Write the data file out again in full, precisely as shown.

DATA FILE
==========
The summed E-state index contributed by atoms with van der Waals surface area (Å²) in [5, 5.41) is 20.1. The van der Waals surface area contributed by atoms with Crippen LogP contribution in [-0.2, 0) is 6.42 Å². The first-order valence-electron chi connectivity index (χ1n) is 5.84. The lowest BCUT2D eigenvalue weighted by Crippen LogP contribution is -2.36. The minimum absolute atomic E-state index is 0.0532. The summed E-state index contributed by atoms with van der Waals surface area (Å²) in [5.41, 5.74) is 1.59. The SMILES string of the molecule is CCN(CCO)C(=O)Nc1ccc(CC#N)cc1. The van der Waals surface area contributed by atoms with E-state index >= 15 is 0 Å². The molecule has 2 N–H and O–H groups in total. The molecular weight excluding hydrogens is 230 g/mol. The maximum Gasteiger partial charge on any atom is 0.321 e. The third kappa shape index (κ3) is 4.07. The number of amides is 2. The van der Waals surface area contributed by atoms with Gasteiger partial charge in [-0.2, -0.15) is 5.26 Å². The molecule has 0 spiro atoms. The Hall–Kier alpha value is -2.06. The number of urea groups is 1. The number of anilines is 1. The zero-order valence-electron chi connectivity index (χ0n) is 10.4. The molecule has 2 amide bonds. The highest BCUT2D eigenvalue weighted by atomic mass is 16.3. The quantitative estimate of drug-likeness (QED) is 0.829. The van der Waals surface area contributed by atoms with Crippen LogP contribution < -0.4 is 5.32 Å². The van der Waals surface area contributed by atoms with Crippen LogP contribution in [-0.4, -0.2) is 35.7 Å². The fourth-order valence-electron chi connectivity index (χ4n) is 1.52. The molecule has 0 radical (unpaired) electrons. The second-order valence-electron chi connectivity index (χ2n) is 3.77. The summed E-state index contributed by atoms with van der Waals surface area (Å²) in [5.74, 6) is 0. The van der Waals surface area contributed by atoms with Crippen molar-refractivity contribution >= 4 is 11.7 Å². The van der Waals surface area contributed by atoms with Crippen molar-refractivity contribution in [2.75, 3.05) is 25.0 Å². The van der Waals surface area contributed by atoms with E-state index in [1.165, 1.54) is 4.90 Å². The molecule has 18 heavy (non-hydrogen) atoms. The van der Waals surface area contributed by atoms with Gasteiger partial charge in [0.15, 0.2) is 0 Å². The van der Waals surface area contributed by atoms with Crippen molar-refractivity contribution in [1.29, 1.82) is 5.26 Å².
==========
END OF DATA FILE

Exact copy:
The summed E-state index contributed by atoms with van der Waals surface area (Å²) in [5, 5.41) is 20.1. The van der Waals surface area contributed by atoms with Crippen LogP contribution in [-0.2, 0) is 6.42 Å². The first-order valence-electron chi connectivity index (χ1n) is 5.84. The lowest BCUT2D eigenvalue weighted by Crippen LogP contribution is -2.36. The minimum absolute atomic E-state index is 0.0532. The summed E-state index contributed by atoms with van der Waals surface area (Å²) in [5.41, 5.74) is 1.59. The SMILES string of the molecule is CCN(CCO)C(=O)Nc1ccc(CC#N)cc1. The van der Waals surface area contributed by atoms with E-state index >= 15 is 0 Å². The molecule has 2 N–H and O–H groups in total. The molecular weight excluding hydrogens is 230 g/mol. The maximum Gasteiger partial charge on any atom is 0.321 e. The third kappa shape index (κ3) is 4.07. The number of amides is 2. The van der Waals surface area contributed by atoms with Gasteiger partial charge in [-0.2, -0.15) is 5.26 Å². The molecule has 0 spiro atoms. The Hall–Kier alpha value is -2.06. The number of urea groups is 1. The number of anilines is 1. The zero-order valence-electron chi connectivity index (χ0n) is 10.4. The molecule has 2 amide bonds. The highest BCUT2D eigenvalue weighted by atomic mass is 16.3. The quantitative estimate of drug-likeness (QED) is 0.829. The van der Waals surface area contributed by atoms with Crippen LogP contribution < -0.4 is 5.32 Å². The van der Waals surface area contributed by atoms with Crippen LogP contribution in [-0.4, -0.2) is 35.7 Å². The fourth-order valence-electron chi connectivity index (χ4n) is 1.52. The molecule has 0 radical (unpaired) electrons. The second-order valence-electron chi connectivity index (χ2n) is 3.77. The summed E-state index contributed by atoms with van der Waals surface area (Å²) in [5.74, 6) is 0. The van der Waals surface area contributed by atoms with Crippen molar-refractivity contribution >= 4 is 11.7 Å². The van der Waals surface area contributed by atoms with Crippen molar-refractivity contribution in [2.75, 3.05) is 25.0 Å². The van der Waals surface area contributed by atoms with E-state index in [1.165, 1.54) is 4.90 Å². The molecule has 18 heavy (non-hydrogen) atoms. The van der Waals surface area contributed by atoms with Gasteiger partial charge in [0.15, 0.2) is 0 Å². The van der Waals surface area contributed by atoms with Crippen molar-refractivity contribution in [1.29, 1.82) is 5.26 Å².